Simulated effects of seagrass loss and restoration on settlement and recruitment of blue crab postlarvae and juveniles in the York River, Chesapeake Bay
Abstract:Seagrass meadows provide important settlement habitat, food and refuge for postlarvae and young juveniles of the blue crab, Callinectes sapidus. In the York River, Chesapeake Bay, areal cover and distribution of seagrass beds has declined historically. Beds which existed 12–25 km upriver from the mouth disappeared and have not recovered. A model for planktonic postlarval behavior, coupled with a 3-dimensional hydrodynamic transport model for the York River, was used to investigate potential effects of the decline in seagrass abundance, and hypothetical restoration, on blue crab settlement and recruitment to the benthos, both in seagrass and to unvegetated bottom. Effects of habitat loss were investigated in model simulations using two historic patterns of seagrass cover (ca. 1965 and ca. 1996), five patterns with intermediate loss of cover, and three settlement rates. Declines of crab settlement in seagrass (<40%) and total settlement (<25%) were not as great as the reduction in seagrass cover (70%). Although settlement was higher when seagrass cover was greater, a "settlement shadow" created by seagrass near the river mouth reduced settlement in historic upstream seagrass beds and ameliorated effects associated with the loss of those beds. Increases in recruitment associated with restored seagrass beds differed significantly with restoration location, such that seagrass restoration in some locations enhanced recruitment substantially more than equivalent restoration in other locations, due to spatial variation in transport processes. Thus, landscape-level spatial patterns of existing and lost seagrass habitat across the landscape interact with transport processes and postlarval behavior to determine settlement and recruitment, and should be considered when evaluating population impacts of habitat loss or restoration.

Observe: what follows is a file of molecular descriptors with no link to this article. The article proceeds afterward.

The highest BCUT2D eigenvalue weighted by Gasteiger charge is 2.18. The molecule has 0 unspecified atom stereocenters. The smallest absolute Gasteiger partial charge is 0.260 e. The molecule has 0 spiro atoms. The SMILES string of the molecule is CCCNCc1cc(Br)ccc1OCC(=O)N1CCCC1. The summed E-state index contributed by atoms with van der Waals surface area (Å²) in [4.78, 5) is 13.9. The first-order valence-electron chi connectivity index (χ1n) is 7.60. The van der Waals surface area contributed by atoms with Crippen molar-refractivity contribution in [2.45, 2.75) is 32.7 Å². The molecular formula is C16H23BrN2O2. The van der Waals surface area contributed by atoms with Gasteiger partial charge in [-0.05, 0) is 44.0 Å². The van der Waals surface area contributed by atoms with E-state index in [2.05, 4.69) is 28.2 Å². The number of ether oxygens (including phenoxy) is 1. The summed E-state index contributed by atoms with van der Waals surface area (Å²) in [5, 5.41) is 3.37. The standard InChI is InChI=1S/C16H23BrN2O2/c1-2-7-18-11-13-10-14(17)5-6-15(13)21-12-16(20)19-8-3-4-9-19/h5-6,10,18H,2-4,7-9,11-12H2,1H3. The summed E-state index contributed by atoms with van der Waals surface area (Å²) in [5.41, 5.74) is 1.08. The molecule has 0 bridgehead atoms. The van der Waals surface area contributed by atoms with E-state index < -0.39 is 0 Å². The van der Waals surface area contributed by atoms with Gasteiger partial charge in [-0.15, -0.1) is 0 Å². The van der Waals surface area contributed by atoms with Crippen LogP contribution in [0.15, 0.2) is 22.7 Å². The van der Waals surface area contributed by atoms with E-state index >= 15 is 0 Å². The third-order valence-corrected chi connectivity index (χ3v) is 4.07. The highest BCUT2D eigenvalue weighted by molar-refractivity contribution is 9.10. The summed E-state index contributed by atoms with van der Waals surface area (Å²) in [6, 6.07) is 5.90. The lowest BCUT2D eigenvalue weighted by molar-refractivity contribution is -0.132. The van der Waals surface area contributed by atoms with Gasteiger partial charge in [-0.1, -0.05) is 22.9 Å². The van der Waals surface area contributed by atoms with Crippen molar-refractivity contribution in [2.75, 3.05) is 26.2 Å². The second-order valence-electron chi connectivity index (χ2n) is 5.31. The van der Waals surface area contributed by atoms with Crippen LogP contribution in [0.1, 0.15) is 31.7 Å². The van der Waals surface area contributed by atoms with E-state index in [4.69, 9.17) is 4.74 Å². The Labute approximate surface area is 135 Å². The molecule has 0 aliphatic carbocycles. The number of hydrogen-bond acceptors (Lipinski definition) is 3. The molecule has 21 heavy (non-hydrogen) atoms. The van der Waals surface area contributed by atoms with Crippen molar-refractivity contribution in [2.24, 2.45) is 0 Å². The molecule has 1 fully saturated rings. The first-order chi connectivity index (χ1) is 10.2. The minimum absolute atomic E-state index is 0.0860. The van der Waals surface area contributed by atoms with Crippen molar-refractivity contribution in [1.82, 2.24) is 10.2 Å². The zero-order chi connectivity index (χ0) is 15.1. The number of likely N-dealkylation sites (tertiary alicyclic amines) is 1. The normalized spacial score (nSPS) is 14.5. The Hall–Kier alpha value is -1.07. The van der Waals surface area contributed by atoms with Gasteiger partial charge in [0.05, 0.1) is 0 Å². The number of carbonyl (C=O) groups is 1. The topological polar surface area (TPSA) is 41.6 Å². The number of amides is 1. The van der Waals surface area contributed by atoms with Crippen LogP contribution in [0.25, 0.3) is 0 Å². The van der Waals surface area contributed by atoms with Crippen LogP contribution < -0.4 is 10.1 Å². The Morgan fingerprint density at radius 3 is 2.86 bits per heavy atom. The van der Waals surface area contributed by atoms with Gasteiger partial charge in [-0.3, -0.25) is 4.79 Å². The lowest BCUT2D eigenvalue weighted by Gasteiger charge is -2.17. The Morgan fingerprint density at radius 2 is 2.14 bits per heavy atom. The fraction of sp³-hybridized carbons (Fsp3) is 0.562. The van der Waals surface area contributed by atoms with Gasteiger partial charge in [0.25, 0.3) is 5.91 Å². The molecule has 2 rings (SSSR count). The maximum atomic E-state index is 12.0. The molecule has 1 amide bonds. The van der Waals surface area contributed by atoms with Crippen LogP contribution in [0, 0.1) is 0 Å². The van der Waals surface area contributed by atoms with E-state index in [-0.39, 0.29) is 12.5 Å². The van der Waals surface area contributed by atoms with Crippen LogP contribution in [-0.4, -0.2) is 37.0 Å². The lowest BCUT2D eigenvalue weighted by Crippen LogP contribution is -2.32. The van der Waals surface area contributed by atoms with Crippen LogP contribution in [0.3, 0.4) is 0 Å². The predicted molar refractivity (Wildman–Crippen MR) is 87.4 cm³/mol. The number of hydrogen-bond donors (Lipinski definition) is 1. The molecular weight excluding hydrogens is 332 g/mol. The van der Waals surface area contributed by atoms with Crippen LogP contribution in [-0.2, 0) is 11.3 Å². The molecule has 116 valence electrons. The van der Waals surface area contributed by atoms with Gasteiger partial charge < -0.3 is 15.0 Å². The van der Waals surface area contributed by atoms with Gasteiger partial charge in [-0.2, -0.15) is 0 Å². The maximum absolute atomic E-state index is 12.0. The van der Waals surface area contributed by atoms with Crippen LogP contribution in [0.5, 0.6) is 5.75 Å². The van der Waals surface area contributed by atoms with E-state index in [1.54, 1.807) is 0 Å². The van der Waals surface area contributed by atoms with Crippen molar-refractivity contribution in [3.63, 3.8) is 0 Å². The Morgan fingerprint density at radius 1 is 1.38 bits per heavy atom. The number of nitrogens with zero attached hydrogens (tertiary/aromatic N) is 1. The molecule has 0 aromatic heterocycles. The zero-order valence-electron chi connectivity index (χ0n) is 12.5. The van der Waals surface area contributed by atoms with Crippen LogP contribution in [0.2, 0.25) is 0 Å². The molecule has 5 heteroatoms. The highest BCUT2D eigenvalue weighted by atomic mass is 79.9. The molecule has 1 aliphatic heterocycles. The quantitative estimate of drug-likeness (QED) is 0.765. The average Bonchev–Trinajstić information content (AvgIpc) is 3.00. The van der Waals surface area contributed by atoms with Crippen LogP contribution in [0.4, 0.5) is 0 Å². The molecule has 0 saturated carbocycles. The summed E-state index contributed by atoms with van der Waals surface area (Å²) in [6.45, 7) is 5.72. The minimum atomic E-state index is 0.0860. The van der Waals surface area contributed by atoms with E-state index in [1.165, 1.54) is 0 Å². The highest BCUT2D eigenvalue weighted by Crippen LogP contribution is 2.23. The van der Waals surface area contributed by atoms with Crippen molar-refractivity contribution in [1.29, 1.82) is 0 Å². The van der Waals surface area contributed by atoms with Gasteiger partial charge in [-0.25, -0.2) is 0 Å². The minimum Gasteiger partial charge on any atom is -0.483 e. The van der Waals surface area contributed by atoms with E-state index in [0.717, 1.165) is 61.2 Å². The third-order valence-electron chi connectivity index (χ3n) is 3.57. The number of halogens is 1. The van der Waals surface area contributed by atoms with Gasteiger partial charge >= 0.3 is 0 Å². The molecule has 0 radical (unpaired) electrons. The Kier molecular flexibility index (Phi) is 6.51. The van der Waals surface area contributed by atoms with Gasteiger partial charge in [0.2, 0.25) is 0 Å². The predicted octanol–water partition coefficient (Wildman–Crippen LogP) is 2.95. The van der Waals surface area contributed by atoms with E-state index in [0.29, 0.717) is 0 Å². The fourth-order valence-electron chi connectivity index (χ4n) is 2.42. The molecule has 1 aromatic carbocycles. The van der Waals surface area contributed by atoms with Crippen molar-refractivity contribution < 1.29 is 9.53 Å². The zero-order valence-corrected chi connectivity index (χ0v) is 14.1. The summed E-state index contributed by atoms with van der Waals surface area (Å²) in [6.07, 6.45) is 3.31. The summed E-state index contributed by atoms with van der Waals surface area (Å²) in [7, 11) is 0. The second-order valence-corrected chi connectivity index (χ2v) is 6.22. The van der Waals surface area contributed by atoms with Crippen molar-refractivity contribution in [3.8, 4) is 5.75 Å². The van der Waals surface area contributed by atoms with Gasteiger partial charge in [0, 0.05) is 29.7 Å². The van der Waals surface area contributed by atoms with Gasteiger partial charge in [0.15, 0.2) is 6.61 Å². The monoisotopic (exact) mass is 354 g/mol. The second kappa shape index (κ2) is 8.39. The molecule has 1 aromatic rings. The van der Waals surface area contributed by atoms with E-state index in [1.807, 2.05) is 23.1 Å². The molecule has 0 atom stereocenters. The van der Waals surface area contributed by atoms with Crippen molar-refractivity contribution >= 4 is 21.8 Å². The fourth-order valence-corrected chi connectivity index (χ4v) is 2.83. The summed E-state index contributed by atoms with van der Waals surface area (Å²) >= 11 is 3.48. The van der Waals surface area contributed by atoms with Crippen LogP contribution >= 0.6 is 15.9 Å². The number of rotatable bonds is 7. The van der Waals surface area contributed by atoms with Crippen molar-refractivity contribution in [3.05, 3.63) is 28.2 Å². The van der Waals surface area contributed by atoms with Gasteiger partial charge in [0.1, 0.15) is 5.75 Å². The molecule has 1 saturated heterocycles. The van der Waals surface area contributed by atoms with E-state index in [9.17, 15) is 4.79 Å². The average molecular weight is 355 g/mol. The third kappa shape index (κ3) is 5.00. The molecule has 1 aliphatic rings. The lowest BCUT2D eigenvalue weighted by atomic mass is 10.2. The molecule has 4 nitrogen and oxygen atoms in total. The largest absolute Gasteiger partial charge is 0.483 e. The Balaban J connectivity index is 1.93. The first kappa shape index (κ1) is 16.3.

Document Type: Research Article
Publication date: 2003-03-01
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